Nationwide, the report finds the number of Americans without access to complete plumbing has declined. Between 2000 and 2014, those without water access dropped from 1.6 million to 1.4 million. However, the rate of decline has fallen in recent decades. For example, between 1950 and 1970 the percentage of the population lacking complete plumbing dropped from 27 percent to 5.9 percent.

“This suggests that the remaining communities lacking access face particularly entrenched challenges,” the report states.

Further analysis of state-level data by researchers at Michigan State University showed that while states made improvements, others including, Delaware, Idaho, Kansas, New Hampshire, Nevada, South Dakota, and Puerto Rico, saw the number of people without access to clean water grow.

“We’re worried in those places fewer people might have access to a working tap or toilet tomorrow than they do today,” McGraw said. “That’s a very alarming trend in a country that is as prosperous and has been as successful as we in extending services to all.”

West Virginia

In McDowell County, West Virginia, for example, the authors highlight three communities where crumbling infrastructure and population loss are creating a perfect storm.

In the town of Keystone, for example, the water system was constructed decades ago by coal companies that no longer exist. Today, the community, which stopped funding its police department in 2018, does not have the tax base to repair the leaking pipes.

In the nearby community of Mile Branch, many residents are not connected to any type of water system. Instead, some collect water from streams or other natural sources.

But the springs and wells many people used to gather drinking water may not be safe either.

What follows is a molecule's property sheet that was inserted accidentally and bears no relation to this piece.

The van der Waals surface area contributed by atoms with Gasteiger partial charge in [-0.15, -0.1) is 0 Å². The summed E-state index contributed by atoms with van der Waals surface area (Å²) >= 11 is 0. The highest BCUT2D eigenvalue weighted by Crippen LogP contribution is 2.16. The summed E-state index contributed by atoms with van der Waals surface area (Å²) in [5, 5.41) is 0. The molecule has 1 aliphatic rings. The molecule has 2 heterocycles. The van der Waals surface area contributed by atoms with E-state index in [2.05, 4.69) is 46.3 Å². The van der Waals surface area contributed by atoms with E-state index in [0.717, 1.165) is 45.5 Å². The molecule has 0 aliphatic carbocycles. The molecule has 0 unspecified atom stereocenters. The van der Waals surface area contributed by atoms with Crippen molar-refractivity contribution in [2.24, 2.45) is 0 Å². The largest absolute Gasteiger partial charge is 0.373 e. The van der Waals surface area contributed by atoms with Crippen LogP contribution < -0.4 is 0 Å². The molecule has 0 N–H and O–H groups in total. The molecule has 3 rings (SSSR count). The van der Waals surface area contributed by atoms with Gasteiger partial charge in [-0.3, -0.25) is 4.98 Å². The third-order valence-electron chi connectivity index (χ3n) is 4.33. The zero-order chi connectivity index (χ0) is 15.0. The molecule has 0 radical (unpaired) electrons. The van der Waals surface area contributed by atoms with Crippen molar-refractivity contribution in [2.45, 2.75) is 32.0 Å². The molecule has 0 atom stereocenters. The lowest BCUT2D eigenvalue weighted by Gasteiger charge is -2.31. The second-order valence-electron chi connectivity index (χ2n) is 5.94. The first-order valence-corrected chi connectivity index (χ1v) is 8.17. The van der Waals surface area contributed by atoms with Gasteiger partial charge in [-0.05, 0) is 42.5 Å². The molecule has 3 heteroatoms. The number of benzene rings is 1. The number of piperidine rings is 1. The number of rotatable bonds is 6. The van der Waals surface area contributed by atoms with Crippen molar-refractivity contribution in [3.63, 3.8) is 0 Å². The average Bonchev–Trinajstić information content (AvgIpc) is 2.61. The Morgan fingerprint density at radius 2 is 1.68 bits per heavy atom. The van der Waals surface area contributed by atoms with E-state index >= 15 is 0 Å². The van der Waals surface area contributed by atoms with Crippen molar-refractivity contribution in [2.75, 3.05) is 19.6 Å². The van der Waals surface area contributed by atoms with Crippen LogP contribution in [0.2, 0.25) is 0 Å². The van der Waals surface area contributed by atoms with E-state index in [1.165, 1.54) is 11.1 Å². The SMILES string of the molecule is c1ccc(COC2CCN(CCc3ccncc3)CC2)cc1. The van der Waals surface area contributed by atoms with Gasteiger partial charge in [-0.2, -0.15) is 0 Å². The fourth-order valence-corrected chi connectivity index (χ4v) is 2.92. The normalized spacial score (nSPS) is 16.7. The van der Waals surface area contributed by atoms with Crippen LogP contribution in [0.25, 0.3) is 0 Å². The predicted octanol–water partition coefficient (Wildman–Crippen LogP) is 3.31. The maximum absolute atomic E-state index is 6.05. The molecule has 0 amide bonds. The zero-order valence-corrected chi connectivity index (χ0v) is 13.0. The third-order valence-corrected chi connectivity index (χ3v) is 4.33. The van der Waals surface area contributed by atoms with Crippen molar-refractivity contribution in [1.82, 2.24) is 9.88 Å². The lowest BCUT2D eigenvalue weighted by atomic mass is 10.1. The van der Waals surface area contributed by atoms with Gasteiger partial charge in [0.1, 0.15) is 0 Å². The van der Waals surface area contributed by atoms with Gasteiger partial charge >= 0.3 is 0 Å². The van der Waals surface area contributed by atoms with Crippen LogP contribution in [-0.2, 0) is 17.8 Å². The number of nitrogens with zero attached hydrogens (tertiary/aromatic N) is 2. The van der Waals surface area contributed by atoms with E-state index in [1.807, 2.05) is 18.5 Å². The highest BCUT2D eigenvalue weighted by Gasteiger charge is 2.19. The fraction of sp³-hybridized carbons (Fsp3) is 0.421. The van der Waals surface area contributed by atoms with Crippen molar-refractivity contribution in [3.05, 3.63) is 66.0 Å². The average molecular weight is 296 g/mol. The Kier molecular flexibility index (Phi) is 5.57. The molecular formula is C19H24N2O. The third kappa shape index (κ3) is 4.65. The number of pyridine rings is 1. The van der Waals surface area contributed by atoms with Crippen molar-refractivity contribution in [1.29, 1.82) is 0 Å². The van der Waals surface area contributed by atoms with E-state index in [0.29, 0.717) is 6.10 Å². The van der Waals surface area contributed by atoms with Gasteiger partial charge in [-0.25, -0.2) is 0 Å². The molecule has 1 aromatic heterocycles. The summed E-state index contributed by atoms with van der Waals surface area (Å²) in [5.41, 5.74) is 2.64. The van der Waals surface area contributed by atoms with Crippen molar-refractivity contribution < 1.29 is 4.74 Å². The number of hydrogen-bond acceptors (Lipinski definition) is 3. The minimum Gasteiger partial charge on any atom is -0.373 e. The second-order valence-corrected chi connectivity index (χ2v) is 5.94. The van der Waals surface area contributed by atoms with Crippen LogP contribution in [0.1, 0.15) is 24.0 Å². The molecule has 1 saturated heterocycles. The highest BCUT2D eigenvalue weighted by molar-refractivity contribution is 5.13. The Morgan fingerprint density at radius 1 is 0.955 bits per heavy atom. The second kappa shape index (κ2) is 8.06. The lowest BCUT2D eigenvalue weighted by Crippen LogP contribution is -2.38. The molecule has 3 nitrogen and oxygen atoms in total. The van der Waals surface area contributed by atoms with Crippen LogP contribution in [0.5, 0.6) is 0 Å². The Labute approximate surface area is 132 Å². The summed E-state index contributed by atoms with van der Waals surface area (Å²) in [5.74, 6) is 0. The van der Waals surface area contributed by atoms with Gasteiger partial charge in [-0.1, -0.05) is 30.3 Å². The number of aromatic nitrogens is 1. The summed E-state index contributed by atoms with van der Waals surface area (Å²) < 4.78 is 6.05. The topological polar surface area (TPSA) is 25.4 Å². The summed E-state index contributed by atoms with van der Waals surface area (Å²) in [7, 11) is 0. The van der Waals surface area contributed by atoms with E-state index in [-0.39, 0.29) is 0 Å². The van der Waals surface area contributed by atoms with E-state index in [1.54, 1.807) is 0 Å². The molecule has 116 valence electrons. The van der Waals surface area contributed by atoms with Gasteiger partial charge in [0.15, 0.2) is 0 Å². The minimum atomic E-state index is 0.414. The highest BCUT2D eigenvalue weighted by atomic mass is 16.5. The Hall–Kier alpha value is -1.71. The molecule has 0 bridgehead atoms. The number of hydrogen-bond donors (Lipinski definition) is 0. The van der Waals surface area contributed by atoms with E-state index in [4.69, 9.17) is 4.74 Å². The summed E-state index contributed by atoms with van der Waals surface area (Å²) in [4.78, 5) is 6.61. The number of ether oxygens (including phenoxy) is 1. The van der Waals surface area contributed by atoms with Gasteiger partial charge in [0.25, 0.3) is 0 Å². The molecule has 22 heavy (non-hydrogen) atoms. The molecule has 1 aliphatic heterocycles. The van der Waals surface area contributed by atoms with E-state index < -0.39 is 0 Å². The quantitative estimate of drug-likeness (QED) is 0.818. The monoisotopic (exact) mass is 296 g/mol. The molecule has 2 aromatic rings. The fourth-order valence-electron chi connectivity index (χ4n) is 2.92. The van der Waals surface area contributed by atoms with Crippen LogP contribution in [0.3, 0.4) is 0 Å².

When households are not connected to sewer systems or septic systems, waste is sometimes piped straight into nearby streams. The practice, also known as straight piping, can contaminate water used for drinking and cause health problems including staph infections and gastrointestinal issues. Water sampling from 2012-2014 in southeastern Kentucky found as many as 64 percent of the sites exceeded the Environmental Protection Agency threshold for E. coli bacteria.

Despite the region’s challenges, the report’s authors also highlight solutions across Appalachia that boost access to clean water.

For example, in McDowell County, the authors profiled the Five Loaves & Two Fishes food bank, which has become the de facto source of bottled water across the county. As a trusted organization within the community, the food bank is able to not only deliver drinking water, but check in with elderly and other vulnerable residents.

In southeastern Kentucky, the faith-based organization Red Bird Mission has installed a water filling station. The authors note that some residents fill up at night to avoid being seen, “an indication that life without water access still carries a stigma.”

Radhika Fox, CEO of the US Water Alliance, said the prolonged failure to provide water and sanitation access in Appalachia is, in part, a question of the country’s priorities. She said while for most communities local taxes can fund maintenance and service, in impoverished, rural communities that may not be the case.

“We need to honor communities that live in rural America,” Fox said. “And when maybe the math might not always pencil out, we need to figure out how we utilize public investment to build that water safety net for those communities as well.”

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W.Va. Democratic Lawmakers Announce Plans To Tackle PFAS Chemicals

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West Virginia Del. Evan Hansen. Photo: Perry Bennett/West Virginia Legislative Photography